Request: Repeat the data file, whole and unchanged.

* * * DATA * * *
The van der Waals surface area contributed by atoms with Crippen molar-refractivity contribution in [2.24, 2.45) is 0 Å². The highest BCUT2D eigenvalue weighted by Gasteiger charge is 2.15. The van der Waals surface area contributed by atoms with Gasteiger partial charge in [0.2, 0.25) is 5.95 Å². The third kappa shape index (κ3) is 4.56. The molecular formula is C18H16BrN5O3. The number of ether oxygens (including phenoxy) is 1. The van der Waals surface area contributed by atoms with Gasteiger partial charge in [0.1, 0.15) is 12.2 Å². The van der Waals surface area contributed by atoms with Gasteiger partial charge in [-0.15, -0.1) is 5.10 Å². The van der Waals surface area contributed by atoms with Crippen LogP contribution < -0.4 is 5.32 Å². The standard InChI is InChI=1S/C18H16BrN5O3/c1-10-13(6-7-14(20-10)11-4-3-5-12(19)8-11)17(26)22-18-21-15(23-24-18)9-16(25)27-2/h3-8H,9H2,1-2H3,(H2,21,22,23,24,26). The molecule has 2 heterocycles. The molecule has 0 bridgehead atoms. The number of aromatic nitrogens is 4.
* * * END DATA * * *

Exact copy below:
The van der Waals surface area contributed by atoms with Crippen molar-refractivity contribution in [2.24, 2.45) is 0 Å². The highest BCUT2D eigenvalue weighted by Gasteiger charge is 2.15. The van der Waals surface area contributed by atoms with Gasteiger partial charge in [0.2, 0.25) is 5.95 Å². The third kappa shape index (κ3) is 4.56. The molecular formula is C18H16BrN5O3. The number of ether oxygens (including phenoxy) is 1. The van der Waals surface area contributed by atoms with Gasteiger partial charge in [0.1, 0.15) is 12.2 Å². The van der Waals surface area contributed by atoms with Gasteiger partial charge in [-0.15, -0.1) is 5.10 Å². The van der Waals surface area contributed by atoms with Crippen LogP contribution < -0.4 is 5.32 Å². The standard InChI is InChI=1S/C18H16BrN5O3/c1-10-13(6-7-14(20-10)11-4-3-5-12(19)8-11)17(26)22-18-21-15(23-24-18)9-16(25)27-2/h3-8H,9H2,1-2H3,(H2,21,22,23,24,26). The molecule has 2 heterocycles. The molecule has 0 bridgehead atoms. The number of aromatic nitrogens is 4.